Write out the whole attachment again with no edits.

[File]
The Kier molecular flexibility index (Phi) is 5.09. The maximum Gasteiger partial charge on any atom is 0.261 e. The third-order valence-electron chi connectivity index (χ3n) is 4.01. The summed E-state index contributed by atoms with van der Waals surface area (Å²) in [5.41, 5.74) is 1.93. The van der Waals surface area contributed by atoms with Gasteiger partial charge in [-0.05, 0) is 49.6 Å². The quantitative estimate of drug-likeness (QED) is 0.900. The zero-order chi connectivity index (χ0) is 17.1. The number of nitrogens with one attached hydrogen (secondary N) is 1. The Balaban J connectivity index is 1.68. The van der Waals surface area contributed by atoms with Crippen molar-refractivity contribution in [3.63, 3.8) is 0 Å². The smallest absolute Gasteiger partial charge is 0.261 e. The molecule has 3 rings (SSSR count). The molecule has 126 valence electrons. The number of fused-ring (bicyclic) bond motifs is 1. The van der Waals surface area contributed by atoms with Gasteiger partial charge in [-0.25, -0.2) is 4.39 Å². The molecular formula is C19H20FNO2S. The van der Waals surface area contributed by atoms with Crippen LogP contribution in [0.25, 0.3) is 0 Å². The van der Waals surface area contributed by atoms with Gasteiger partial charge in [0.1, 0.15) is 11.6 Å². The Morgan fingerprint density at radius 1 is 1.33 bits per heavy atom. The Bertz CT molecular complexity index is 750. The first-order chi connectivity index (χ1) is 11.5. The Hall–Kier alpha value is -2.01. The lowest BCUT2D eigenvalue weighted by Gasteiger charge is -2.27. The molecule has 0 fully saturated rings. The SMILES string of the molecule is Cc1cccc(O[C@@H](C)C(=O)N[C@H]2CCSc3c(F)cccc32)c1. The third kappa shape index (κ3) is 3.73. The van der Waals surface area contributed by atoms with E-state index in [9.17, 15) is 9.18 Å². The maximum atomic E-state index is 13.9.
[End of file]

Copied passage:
The Kier molecular flexibility index (Phi) is 5.09. The maximum Gasteiger partial charge on any atom is 0.261 e. The third-order valence-electron chi connectivity index (χ3n) is 4.01. The summed E-state index contributed by atoms with van der Waals surface area (Å²) in [5.41, 5.74) is 1.93. The van der Waals surface area contributed by atoms with Gasteiger partial charge in [-0.05, 0) is 49.6 Å². The quantitative estimate of drug-likeness (QED) is 0.900. The zero-order chi connectivity index (χ0) is 17.1. The number of nitrogens with one attached hydrogen (secondary N) is 1. The Balaban J connectivity index is 1.68. The van der Waals surface area contributed by atoms with Crippen molar-refractivity contribution in [3.63, 3.8) is 0 Å². The smallest absolute Gasteiger partial charge is 0.261 e. The molecule has 3 rings (SSSR count). The molecule has 126 valence electrons. The number of fused-ring (bicyclic) bond motifs is 1. The van der Waals surface area contributed by atoms with Gasteiger partial charge in [-0.25, -0.2) is 4.39 Å². The molecular formula is C19H20FNO2S. The van der Waals surface area contributed by atoms with Crippen LogP contribution in [0.25, 0.3) is 0 Å². The van der Waals surface area contributed by atoms with Gasteiger partial charge in [0.1, 0.15) is 11.6 Å². The Morgan fingerprint density at radius 1 is 1.33 bits per heavy atom. The Bertz CT molecular complexity index is 750. The first-order chi connectivity index (χ1) is 11.5. The Hall–Kier alpha value is -2.01. The lowest BCUT2D eigenvalue weighted by Gasteiger charge is -2.27. The molecule has 0 fully saturated rings. The SMILES string of the molecule is Cc1cccc(O[C@@H](C)C(=O)N[C@H]2CCSc3c(F)cccc32)c1. The third kappa shape index (κ3) is 3.73. The van der Waals surface area contributed by atoms with E-state index in [9.17, 15) is 9.18 Å². The maximum atomic E-state index is 13.9.